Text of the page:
First and foremost, JOY. I know that is a gay answer! HA! But I still LOVE YouTube as much as I did when I became a “YouTube Star” back in 2007. Obviously, YouTube is very different now but I still love it so much and take great JOY in making videos and engaging the community. I am grateful every day that this is the life I am fortunate enough to lead. I LOVE MAKING VIDEOS! I LOVE YOUTUBE! This is the greatest career you could ever have!
b. MY SCHEDULE AND FORMAT:
YES! This is a big one that keeps me going! I think being on a SCHEDULE and having a set FORMAT has made it easier for me to stay on track. I never stop and think “Oh what should I make a video about?” – which I imagine would be stressful if I didn’t have a set format. Some people might tire of this but for me I thrive with the structure and consistency of it. My format is not ideal in 2011 YouTube and maybe someday I will tweak it but I enjoy it.
So yeah- that is a big part of what keeps me going. Having a schedule but then being able to flexible with it when I need to be is a luxury that I do not take for granted.
c. I LIKE MY VIDEOS AND FIND ME FUNNY! HA!
This is going to sound like a strange answer and it’s a personal one- that maybe I shouldn’t share- and may sound dumb – but – I think I am very funny. So when I think “What keeps me going?” – I think about how much I enjoy writing What the Buck. I love love love writing and making jokes and filming it and when I watch it back- I think it is very funny. (Which reminds me of 2006 when I would have a video up with 60 views and 4 comments – I didn’t care if anyone was watching –I watched it 60 times and thought it was hilarious!) So I am very motivated to come up with funny jokes and see if I can deliver them in a humorous way. I think you have to like your own videos or you are screwed.
d. LOOKING FORWARD:
I don’t look back. I don’t sit around and think “Oh I wish YouTube was small like it was in 2007” or “I wish I was the big fish I was back in 2008” which I find a lot of YouTubers who lose their motivation find themselves reflecting back to “when they were popular”. I just look forward and remained focused on creating my content. I am never threatened by other people becoming successful on YouTube. I am happy if my success inspired anyone and I am inspired daily by so many people on the site!
e. THE MONEY:
Getting paid to do something you love is the cherry on top!
“For the videos, I try to focus on what entertains me, what entertains my family and friends around me. That is what I started with and I suppose it is a niche that will always have a loyal following. The audience definitely varies in demographics and most are not tweenies who live on their computers ready to devour their new subscriptions. Without that first huge burst of viewers that descend upon a new upload, the videos don’t make the homepage and therefore the snowball that used to accumulate so fast and large just accumulates at a slower pace.
So some of the reasons that keep me going:
I would make videos or entertain people even if I weren’t paid.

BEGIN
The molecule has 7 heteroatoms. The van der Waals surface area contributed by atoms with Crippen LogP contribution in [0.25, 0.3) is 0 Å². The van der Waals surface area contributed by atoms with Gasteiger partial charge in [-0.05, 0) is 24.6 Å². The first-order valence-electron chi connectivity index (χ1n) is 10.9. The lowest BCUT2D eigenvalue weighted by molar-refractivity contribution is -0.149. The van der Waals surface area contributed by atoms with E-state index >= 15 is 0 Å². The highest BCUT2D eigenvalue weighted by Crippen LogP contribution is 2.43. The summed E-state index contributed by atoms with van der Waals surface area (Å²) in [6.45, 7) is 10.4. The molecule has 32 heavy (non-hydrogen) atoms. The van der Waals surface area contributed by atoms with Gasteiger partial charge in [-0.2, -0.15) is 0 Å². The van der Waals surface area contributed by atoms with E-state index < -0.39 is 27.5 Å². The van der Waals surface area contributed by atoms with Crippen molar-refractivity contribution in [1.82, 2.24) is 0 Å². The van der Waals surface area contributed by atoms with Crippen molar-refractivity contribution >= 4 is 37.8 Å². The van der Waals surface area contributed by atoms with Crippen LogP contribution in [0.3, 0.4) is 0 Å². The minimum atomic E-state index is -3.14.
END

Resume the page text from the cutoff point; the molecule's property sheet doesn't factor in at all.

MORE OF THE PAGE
I remind myself constantly that my value doesn’t come from YouTube #s or income that is coming in.
I try to focus on what makes my content unique rather than try to make similar videos to other popular creators. (at the same time, I try to throw in some non-filipino vids which are just subjects that inspire me or make me laugh)
I only pay so much attention to comments on the videos, and definitely don’t read them if I’m in a bad or fragile mood haha.”
Joe Penna has been making videos since the dawn of YouTube (he wrote my theme song when he was living on Ramon Noodles), but he vanished for a while and returned with a parade of hits. How has he endured as one of the most-subscribed YouTubers?
“It’s tough to keep going. Back in 2010, when my channel was growing rapidly, I went through various phases. I had a phase where I played music with random objects, where I did a bunch of different music looping videos, a bunch of crowd-sourced videos, etc.
Nowadays, for example, if I post a stop motion videos there will be at least one comment with dozens of thumbs up saying “you’re boring! stop making stop motion videos!” If I post something different, I’ll get at least one comment with dozens of thumbs up saying, “you’ve changed! the reason I subscribed is for the stop motion video!“
I think what keeps me going is that the feedback I get is almost always overwhelmingly positive. I just chalk it up to me having a channel where it’s not the same format every single time. There have always been and there will always be the vocal minority who won’t think my latest video is up to par with whichever video they found me, or who won’t agree with something new I’ve started.
That’s why I’m on YouTube. To experiment. To create something new. You can come along for the ride, if you so wish. If not, good riddance.
Her song parodies have been seen more than 330 million times, and she’s one of the most-subscribed female YouTube musicians. But she took a break and rebounded.
“Last year I took a hiatus from YouTube, and pretty much all other internet platforms. I was dealing with family medical issues, I bought a house that ended up being a nightmare, and then I got hit with those copyright claims on my videos which really took the fun out of making videos for me. I was so upset about it, because now I would have to totally rethink all my material and a lot of the video content I had already shot for parodies were now useless. So I took a long time off. From June 2010 – February 2011, I didn’t make any big videos. I’d do a small crappy video here and there, but my full-on productions were now out the door. I was too bummed out which made me lose my creative spark and I needed to step away. Because of my viewers, I managed to stay up there on the charts as top female for about two years.